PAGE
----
Rookie Jabari Parker speaks in the calm, measured tones of a 10-year veteran. A polished demeanor exudes confidence, while a strong work ethic draws respect from his new NBA teammates.
The Milwaukee Bucks' 19-year-old forward seems ready for the off-court attention that comes with being a cornerstone for a franchise in transition. Now it's time to show if he can play ball.
"I am nervous. It is a stretch, 82 games. I'm not really used to doing it," said the one-and-done star from Duke. "But looking forward to it. If I want to be in this league a long time, I just have to throw myself into the fire."
The tools certainly seem like they're there. The 6-foot-8 Parker was considered one of the top NBA-ready prospects in this year's draft. It was a no-brainer for general manager John Hammond when Parker was available with the second overall pick.
A franchise with new ownership got rookie star power. Soon afterward, new owners Marc Lasry and Wesley Edens jettisoned coach Larry Drew after one year and hired Jason Kidd, who came to the Midwest following a messy split with the Brooklyn Nets.
The Bucks finally appear to be in a legitimate rebuilding mode after years of not having a clear-cut philosophy. The team is also hoping to build a new arena with the help of public funding.
Last season's franchise-worst 15-67 season seemed to be rock-bottom. Parker and Kidd hope to give new reasons to look forward to the future.
"The offense we ran in Brooklyn is the offense we're trying to do here," Kidd said. "Share the ball. Make a play for a teammate. Be unselfish, and take the shot when it presents itself. They've been doing it since Day 1 of training camp."
Here are some things to watch with the new-look Bucks, who open the season on Oct. 29 in Charlotte:
BABY BUCKS: Milwaukee may have one of the youngest rosters in the league with Parker and fellow 19-year-old Giannis Antetokounmpo. They're also the team's two most promising players, giving Kidd length and flexibility in the frontcourt.
"It's tough, and I've got to guard myself, I tell you," general manager John Hammond said about managing expectations for the teens. "It's how they are going to be some day at 21, 22, 23, 24 and beyond in their careers. I think the sky's the limit."
JUST JABARI: Parker's first preseason outing against Memphis showed glimpses of what might be to come in this rookie year. Forward Zach Randolph burned Parker with his lethal midrange jumper — a shot that's beaten countless other defenders. Parker went right back at him at the other end. He looked nervous initially, but started asserting himself late with a few dunks and strong moves to the bucket, albeit against Memphis reserves.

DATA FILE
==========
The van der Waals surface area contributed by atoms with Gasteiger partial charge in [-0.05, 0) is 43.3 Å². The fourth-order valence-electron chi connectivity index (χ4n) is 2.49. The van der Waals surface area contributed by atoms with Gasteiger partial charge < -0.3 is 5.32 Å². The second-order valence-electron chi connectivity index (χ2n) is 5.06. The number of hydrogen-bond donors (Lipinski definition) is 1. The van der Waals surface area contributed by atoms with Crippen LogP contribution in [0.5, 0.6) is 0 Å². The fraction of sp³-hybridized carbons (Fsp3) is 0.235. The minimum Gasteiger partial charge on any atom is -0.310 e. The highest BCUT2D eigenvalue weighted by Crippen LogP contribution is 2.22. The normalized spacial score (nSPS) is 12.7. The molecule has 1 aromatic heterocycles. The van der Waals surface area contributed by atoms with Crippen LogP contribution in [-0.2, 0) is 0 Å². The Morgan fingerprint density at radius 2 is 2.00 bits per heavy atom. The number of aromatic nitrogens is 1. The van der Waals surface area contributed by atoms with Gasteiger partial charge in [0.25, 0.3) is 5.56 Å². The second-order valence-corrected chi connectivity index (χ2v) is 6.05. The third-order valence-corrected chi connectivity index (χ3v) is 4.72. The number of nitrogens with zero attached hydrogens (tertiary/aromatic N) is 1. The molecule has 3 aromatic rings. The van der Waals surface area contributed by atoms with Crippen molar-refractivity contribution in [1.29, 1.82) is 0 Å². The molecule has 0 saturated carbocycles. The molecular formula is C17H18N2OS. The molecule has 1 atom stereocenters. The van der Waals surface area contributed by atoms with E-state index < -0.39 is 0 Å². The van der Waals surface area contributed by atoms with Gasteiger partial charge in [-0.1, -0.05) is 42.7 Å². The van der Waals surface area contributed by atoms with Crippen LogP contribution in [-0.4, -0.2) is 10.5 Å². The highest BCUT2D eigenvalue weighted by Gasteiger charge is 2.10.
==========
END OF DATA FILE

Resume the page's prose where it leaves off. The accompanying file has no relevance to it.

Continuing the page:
"Offensively, he can put the ball in the basket, make plays for his teammates," Kidd said. "You don't have to call his number — the ball finds him and he responds in a positive way."
SPELLING BEE: The 6-foot-11 Antetokounmpo is getting noticed for more than just his last name. The Bucks' 2013 first-round draft pick played point guard in his native Greece and grew 2 inches in the offseason. He's still learning the game, and it's possible that he could play a point forward role at times.
SANDERS SHOW: Six-foot-11 center Larry Sanders has shown signs that he is ready to shake off the injuries and off-court issues that dogged him in 2013-14. Sanders played well in three preseason games, averaging 10.7 points and 10.0 rebounds before being sidelined by minor surgery for an undisclosed illness. The Bucks said he would be ready for the opener, hoping he can revert to his shot-blocking form.
ON POINT: Kidd is sorting through different options in the backcourt led by scoring point guard Brandon Knight. The Bucks signed pass-first point guard Kendall Marshall in the offseason, so it's possible Milwaukee could go with a Knight-Marshall backcourt.
"I think it gives the defense something different to look at when there (are) two guys that can create and penetrate," Knight said. "It's a different look than what most teams do."
Veteran shooting guard O.J. Mayo is also playing well in the preseason after a subpar 2013-14.
AP freelance writers Andrew Wagner in St. Francis, Wisconsin, and Adry Torres in New York contributed to this report.
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